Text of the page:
Two landmark studies tackled these difficulties head-on. In 1993, Alan Macquarrie listed all the known kings of the Clyde Britons from the fifth century to the eleventh, giving brief biographies in those cases where reliable information can be gleaned from the sources. His task for the early part of this period was made somewhat easier by the survival of a royal genealogy for the kingdom of Alt Clut, the precursor of Strathclyde, which was ruled from an ancient fortress at Dumbarton. Although the Alt Clut genealogy gave no dates, Macquarrie found chronological information in other sources and was able to reconstruct a fairly complete king-list. This ends in the late ninth century with Artgal, the last king, who witnessed Dumbarton’s destruction by a Viking army in 870. The original genealogy ends with Artgal’s son Rhun (pronounced ‘Rhin’) who is usually seen as the first king of Strathclyde, the successor realm established in the strath or lower valley of the river. In the absence of a genealogy for Rhun’s descendants, Macquarrie collated fragments of information from a range of sources, such as the Irish annals, to continue the line of kings through the tenth century and beyond. He noted that the last king of Strathclyde named in any source is Owain the Bald who fought at the Battle of Carham in 1018.

Macquarrie’s study was cited by Dauvit Broun in an equally groundbreaking article published in 2004. Broun showed the sequence of kings from 870 onwards in table form, like a family tree, with question marks indicating gaps and uncertainties. Four years ago, I used Broun’s table as the basis for my own version which appeared in The Men of the North. More recently, I’ve used the same format in Strathclyde and the Anglo-Saxons in the Viking Age. In both books, the table has been tweaked and polished by a professional designer who makes everything look neat and tidy. The image below is a working copy from my files.

Kings of Strathclyde

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References

Broun, Dauvit: ‘The Welsh Identity of the Kingdom of Strathclyde, c.900–1200’ Innes Review vol.55 (2004), 111–80

Clarkson, Tim: The Men of the North: the Britons of Southern Scotland (Edinburgh, 2010)

Macquarrie, Alan: ‘The Kings of Strathclyde, c.400–1018’, pp.1–19 in A. Grant and K.J. Stringer (eds) Medieval Scotland: Crown, Lordship and Community (Edinburgh, 1993)

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Preview

Strathclyde & the Anglo-Saxons in the Viking Age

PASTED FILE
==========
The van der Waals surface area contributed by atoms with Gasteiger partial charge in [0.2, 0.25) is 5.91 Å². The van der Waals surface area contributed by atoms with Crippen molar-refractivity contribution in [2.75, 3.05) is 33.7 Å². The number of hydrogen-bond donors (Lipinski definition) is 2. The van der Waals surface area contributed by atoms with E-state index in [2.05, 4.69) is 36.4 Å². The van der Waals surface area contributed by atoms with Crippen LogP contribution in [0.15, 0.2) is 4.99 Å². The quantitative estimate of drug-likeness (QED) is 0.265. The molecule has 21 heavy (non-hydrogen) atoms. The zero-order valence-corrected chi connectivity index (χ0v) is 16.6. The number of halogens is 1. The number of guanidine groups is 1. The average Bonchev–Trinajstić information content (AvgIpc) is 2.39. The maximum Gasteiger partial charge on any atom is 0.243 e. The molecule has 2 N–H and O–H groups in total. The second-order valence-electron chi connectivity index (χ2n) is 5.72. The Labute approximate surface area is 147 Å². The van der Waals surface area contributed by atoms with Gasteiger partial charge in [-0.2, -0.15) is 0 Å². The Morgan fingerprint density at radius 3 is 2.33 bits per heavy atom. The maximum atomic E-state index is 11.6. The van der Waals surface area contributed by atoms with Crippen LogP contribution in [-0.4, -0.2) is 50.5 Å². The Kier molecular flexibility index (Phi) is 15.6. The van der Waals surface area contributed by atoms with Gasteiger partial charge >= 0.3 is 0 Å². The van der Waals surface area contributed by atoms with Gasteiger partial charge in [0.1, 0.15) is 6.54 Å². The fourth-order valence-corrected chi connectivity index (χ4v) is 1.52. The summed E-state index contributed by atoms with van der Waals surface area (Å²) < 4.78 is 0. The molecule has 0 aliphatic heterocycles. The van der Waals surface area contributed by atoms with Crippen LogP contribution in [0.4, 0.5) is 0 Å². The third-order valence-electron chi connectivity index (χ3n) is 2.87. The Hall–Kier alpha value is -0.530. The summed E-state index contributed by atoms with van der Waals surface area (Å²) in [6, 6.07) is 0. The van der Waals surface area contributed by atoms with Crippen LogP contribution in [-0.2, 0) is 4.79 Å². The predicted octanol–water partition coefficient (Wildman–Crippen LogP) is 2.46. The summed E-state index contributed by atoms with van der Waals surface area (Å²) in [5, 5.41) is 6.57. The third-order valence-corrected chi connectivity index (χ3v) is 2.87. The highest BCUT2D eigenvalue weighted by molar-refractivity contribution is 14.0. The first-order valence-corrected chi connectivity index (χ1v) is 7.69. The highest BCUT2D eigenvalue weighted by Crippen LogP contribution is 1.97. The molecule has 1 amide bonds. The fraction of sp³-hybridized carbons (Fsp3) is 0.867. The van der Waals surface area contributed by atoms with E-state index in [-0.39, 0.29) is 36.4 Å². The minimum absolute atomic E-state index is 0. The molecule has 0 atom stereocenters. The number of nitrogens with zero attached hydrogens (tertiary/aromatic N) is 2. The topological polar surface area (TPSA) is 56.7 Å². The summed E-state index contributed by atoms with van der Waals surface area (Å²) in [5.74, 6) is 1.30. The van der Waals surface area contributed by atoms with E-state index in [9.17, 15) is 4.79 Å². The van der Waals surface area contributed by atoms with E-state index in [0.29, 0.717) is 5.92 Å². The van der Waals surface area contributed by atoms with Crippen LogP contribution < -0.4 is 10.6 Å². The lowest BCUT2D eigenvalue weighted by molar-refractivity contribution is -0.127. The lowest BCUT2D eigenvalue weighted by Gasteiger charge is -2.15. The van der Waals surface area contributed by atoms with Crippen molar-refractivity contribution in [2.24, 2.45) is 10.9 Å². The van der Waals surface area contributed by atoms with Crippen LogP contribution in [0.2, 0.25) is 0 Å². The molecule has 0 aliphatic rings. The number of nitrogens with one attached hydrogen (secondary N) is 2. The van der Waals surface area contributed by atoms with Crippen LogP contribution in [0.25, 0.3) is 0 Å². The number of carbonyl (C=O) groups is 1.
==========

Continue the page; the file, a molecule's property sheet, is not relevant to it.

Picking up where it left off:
Today I was informed by the publisher (Birlinn of Edinburgh) that the book has gone away for printing and binding. The image above is a preview of how it will look.

As soon as it’s published I’ll post a summary and list of contents here.

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Essential Sources: 1 – John of Worcester

John of Worcester Chronicle

This is the first in a series of posts highlighting the primary sources in which I located raw data for my book Strathclyde and the Anglo-Saxons in the Viking Age. Each post will give a brief summary of the source rather than a lengthy analysis, with pointers to ‘further reading’ in case anyone wishes to know more. In no particular order, then, I’ll start the series with John of Worcester’s Chronicon ex chronicis (‘Chronicle of chronicles’).

Many students of Anglo-Saxon history are well-acquainted with this work, which is frequently cited as a major source of information on early medieval Britain. In older textbooks it often appears under its alternative attribution to ‘Florence of Worcester’. Florence, who was actually called Florentius, was once thought to be the author of the entire chronicle but is more likely to have assisted the principal writer who is nowadays identified as John. Both men were monks at Worcester Priory, the medieval precursor of Worcester Cathedral, in the early twelfth century. Florence died in 1118; John outlived him by twenty years or so.

Chronicon ex chronicis is a history of the world to AD 1140, written in Latin. Its sections on Anglo-Saxon history are particularly valuable because John had access to a number of early English texts that no longer survive. Among these was an old Northumbrian chronicle – a set of annals – dealing with events in the northern parts of Britain. The material John extracted from these lost annals contains information not found elsewhere, some of it relating to the kingdom of Strathclyde.

The image below shows John’s entry for the year 973. It’s a scanned page from the definitive modern edition by Darlington and McGurk, which also gives a parallel English translation. The entry is a record of a meeting of kings and warlords at Chester, hosted by the English king Edgar, an event I’ve described in an earlier blogpost. On the image I’ve highlighted ‘Malcolm, king of the Cumbrians’, otherwise known as Máel Coluim, king of Strathclyde or ‘Cumbria’, whose death in 997 was noted by contemporary annalists in Ireland.

John of Worcester Chronicle

Like any source relating to this period, John of Worcester’s chronicle cannot be taken at face value. Its author, like all medieval writers, had his own ideas about how history should be presented. He carefully selected the things he wanted to write about, putting other material aside – to the frustration of today’s historians. Nor did he cite his sources in a way that enables a modern scholar to easily identify them. Notwithstanding these caveats, his chronicle remains an essential text for the history of early medieval Britain and continues to be widely consulted. It plugs a few gaps left by other works, such as the Anglo-Saxon Chronicle, and puts flesh on the bones of obscure figures about whom little else is known.

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Manuscripts:

Chronicon ex chronicis survives in five copies, of which the principal manuscript is Oxford, Corpus Christi College 157, written in the early twelfth century by three different scribes, one of whom was almost certainly John of Worcester himself.

Editions:

Reginald Darlington and Patrick McGurk (eds) The Chronicle of John of Worcester. 3 vols. (Oxford, 1995-8). [includes a parallel English translation by Jennifer Bray & Patrick McGurk]

The full text of an older edition by Benjamin Thorpe (1848) is available online via Google Books An English translation based on one by Thomas Forester (1854) is available at Barry Sharples’ website.

Further reading:

Brett, Martin, ‘John of Worcester and his contemporaries’, pp.101-26 in R.H.C. Davis and J.M. Wallace Hadrill (eds) The Writing of History in the Middle Ages (Oxford, 1981).

Darlington, R. and McGurk, P. (1982) ‘The Chronicon ex Chronicis of Florence of Worcester and its use of sources for English history before 1066’ Anglo-Norman Studies 5: 185-96.

[The introduction in Volume 2 of Darlington and McGurk’s edition of the chronicle provides a detailed study of contents and sources]